Business Intelligence for the Real Time Enterprise

September 1, 2014 - Hangzhou, China

Invited Industrial Talks

"Building Analytics Engines for the Big Data Age"


Dr. Badrish Chandramouli

Microsoft Research


With the increasing volumes of data being acquired, stored, and processed in the Cloud today, online and offline analytics to derive value from such data has become very important. In this talk, we explore two dimensions of analytics: (1) the diversity, in terms of the settings and types of analytics found in today's Cloud application workflows; and (2) the cost of performing such analytics over large datasets. Specifically, this talk overviews how a temporal streaming engine can seamlessly support a diverse range of analytics, and can enable progressive queries with early results to reduce cost. We then describe Trill - a new streaming engine that we have architected as a library to support embedded execution within Cloud applications and distributed fabrics. What sets Trill apart is its high performance across the latency spectrum: for example, Trill's throughput for streaming queries is 2-4 orders of magnitude higher than comparable streaming engines. More information on Trill can be found at http://aka.ms/trill.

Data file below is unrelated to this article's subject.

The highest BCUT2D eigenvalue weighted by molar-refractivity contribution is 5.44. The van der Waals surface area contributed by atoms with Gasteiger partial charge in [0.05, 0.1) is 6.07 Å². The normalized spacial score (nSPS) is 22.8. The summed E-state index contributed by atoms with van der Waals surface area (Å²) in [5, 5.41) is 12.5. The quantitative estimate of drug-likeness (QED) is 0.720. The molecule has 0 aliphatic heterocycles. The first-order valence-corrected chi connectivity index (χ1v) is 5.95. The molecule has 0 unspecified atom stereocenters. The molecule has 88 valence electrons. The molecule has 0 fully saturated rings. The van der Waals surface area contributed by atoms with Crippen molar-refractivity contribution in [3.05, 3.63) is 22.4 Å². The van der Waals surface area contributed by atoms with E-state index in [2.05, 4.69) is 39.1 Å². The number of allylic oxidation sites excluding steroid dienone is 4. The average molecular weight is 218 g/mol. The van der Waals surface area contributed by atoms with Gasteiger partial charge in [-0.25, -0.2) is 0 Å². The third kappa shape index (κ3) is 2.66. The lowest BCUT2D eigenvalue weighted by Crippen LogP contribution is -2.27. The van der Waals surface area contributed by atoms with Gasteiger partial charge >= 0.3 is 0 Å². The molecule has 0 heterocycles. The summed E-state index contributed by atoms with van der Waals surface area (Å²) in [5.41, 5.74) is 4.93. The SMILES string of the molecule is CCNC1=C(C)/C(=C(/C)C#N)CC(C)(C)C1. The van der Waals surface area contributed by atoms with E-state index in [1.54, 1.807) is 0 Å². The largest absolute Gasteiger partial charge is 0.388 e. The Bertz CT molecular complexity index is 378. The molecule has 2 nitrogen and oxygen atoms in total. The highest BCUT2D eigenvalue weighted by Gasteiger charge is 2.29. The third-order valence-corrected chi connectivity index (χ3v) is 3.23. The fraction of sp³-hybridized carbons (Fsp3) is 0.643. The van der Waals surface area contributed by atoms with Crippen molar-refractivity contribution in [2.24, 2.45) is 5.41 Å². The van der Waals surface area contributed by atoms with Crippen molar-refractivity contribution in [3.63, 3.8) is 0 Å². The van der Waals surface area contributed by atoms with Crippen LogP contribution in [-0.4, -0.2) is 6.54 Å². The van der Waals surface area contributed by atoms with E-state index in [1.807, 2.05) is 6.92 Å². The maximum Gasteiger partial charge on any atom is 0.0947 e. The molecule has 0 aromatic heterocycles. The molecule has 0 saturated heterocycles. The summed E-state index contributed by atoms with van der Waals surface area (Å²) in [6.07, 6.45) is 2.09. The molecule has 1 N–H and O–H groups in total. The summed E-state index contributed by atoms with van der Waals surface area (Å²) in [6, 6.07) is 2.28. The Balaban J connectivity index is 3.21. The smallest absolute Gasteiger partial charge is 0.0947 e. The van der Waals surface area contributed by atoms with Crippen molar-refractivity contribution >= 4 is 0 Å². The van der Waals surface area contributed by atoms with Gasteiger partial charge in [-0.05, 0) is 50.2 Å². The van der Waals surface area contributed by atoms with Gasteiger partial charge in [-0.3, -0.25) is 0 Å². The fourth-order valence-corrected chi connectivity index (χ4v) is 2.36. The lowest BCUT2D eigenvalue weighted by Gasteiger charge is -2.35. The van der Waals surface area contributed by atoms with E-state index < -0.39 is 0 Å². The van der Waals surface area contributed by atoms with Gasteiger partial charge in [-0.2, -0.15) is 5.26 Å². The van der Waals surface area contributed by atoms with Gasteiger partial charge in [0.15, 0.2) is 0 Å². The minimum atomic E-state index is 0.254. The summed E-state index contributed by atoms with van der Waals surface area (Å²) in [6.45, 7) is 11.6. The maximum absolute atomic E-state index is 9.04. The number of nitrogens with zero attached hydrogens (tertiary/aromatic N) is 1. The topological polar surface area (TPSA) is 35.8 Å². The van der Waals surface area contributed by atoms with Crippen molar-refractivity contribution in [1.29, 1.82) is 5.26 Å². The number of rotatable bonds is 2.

"Optimistic Failure Recovery in Distributed Stream Processing"


Dr. Qiming Chen

HP Labs


Support transaction property and fault-tolerance is the key to applying stream processing to industry-scale applications; however the corresponding latency overhead must be minimized for accommodating real-time analytics. In this work we have developed the backtrack based and the window oriented failure recovery mechanisms which are more optimistic than the previous approaches thus can significantly enhance the overall performance. We also tackled the hard problems found in implementing a transactional layer on-top of an existing stream processing platform, including how to keep track the physical messaging channels for resending the possible missing tuples in failure recovery, and how to ensure resending tuples not to disrupt the regular order of data flow. We have implemented the proposed mechanisms on Fontainebleau, the distributed stream analytics infrastructure we built on top of the open-sourced Storm platform. Our experiment results reveal the novelty of the proposed technologies and the feasibility to support fault-tolerance with minimal latency overhead for real-time stream processing.